Rush venom immunotherapy is a treatment that can quickly reduce the risk of systemic bee sting allergic reactions. There are many reasons rush may be chosen over standard practices, but ultimately, it is a decision an allergist and their patient must decide together. Prepare for a conversation with your doctor by becoming informed of treatment options now.
a baseline: CONVENTIONAL venom immunotherapy
The best way to explain rush immunotherapy is to describe conventional treatment first. Venom immunotherapy is a series of allergy shots. At a doctor’s office, a patient receives doses of wasp and/or bee venom through injection. The treatment is specifically designed for the patient by adjusting the dose and intervals between injections.
Allergists use a dosing schedule. First, during the “build-up phase” doctors provide patients with slowly increasing amounts of diluted venom extract. When the ideal concentration is reached, the build-up phase is complete and the maintenance phase begins. Once the patient is regularly receiving the maintenance dose, then their risk of a bee sting allergic reaction drops to about 3%.10
More accurately, the beginning doses of venom are no greater than 0.1 to 1.0 mcg. Then, the maintenance dose is typically 100 mcg. All of these specifics can be adjusted based on the patient’s tolerance.
Bee sting allergies are serious
Intervals Between Injections
Usually, patients receive one shot per week, with each shot’s concentration increasing over an average of 15 weeks.6 By then, they will have reached the maintenance phase and shots can be administered less frequently. It’s common to increase the interval to 4-weeks between shots during the first year of treatment. Then, the patient may receive shots every 6 to 8 weeks.14
However, just like dosing, intervals may need adjusting per patient and their unique situation. Some choose to receive two shots per week. Some choose the “cluster” method: a few shots in a single appointment, several days apart. Lastly, some may opt for rush or ultrarush immunotherapy.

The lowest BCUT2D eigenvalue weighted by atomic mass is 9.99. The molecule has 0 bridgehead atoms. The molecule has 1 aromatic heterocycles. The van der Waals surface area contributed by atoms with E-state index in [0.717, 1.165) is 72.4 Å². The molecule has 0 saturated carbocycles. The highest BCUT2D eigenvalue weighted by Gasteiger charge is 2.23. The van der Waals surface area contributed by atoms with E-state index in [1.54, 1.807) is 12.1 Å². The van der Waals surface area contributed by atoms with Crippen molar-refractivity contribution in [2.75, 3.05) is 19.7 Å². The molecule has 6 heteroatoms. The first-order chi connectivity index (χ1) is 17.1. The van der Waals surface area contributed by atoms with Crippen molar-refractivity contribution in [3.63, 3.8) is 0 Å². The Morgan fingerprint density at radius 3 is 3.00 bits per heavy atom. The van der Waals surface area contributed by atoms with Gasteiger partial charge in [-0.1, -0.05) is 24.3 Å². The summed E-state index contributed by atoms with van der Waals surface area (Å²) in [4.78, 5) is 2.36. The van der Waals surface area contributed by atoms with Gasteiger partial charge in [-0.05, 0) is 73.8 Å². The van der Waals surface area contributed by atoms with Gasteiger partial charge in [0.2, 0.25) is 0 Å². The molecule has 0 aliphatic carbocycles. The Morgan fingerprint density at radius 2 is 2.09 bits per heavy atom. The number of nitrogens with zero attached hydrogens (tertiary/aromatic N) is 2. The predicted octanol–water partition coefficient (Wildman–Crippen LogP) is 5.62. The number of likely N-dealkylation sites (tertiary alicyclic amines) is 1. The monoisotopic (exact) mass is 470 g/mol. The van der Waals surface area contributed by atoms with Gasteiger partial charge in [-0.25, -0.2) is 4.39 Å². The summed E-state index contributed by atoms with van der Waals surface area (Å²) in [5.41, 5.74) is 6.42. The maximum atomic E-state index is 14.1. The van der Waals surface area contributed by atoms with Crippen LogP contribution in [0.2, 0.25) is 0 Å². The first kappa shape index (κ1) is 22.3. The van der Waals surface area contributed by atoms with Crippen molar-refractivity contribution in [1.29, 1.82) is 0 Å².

CONVENTIONAL vs Rush Immunotherapy
Rush immunotherapy provides higher doses of venom in a shorter time period. Instead of reaching the maintenance dose over the course of weeks, an allergist may opt for days, or even hours (ultrarush). Faster treatment options mean a day or more primarily spent in the clinic.
Rush patients will still need to continue receiving shots after reaching the maitenance dose. However, they can trust that they are adequately protected from wasp and bee stings after this time-condensed treatment.
Why Rush Instead of Conventional
There are a couple reasons someone may choose rush immunotherapy over the traditional method.
First, conventional treatment requires time to achieve maintenance dosing. Many people don’t have the ability to commit to receiving shots once per week for several months. That’s a lot of time driving and away from work. It isn’t ideal for a patient to quit or refuse treatment if they truly need it, so an allergist may use rush to work around this barrier if it is safe to do so.
Second, for those with very severe allergies and a higher risk of being stung, rush treatment may be the safest option. For example, children spend more time outdoors and are less aware of their surroundings. Allergists are more likely to consider a child for rush venom immunotherapy so that they can be safe outside again. While adults are better able to avoid bees and wasps, a high-risk occupation may make them a rush candidate. Beekeepers, contractors, and farmers are primary examples.
Side Effects & Safety: Rush vs Conventional
Is there a difference in the safety or side effects of rush and conventional treament? We’ve found a study that can help answer this question.
Over eight years, a team of allergists performed rush venom immunotherapy on 101 patients. All but one of the patients reached the maintenance dose (99%) over a four-day period. During treatment, eight systemic reactions occured (0.47% of all injections given) in 7 (6.9%) patients. None of the reactions required epinephrine.
This study also documented outside research done on rush and standard immunotherapy. After taking into consideration other results and different ways of documenting symptoms, here is what they found:
- 17.8% of venom immunotherapy patients experience a systemic reaction of varying degrees during treatment.
- Standard or cluster treatment plans produce systemic reactions 11.2% of the time.
- Rush treatment produces systemic reactions 25.6% of the time.
- Ultrarush treatment produces systemic reactions 11.3% of the time.
Determining if Rush Immunotherapy is right for you
An allergist’s priority is to keep you safe. If you have hesitations or concerns, work with them to get the answers you need. In the end, the risk of systemic allergic reaction to bee stings can be lowered: in days, weeks, or months. Through testing and discssion, your allergist can come up with the best treatment plan for you.
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If you think you have a bee sting allergy, don’t wait for an emergency. Instead, talk to an allergist about testing and venom immunotherapy.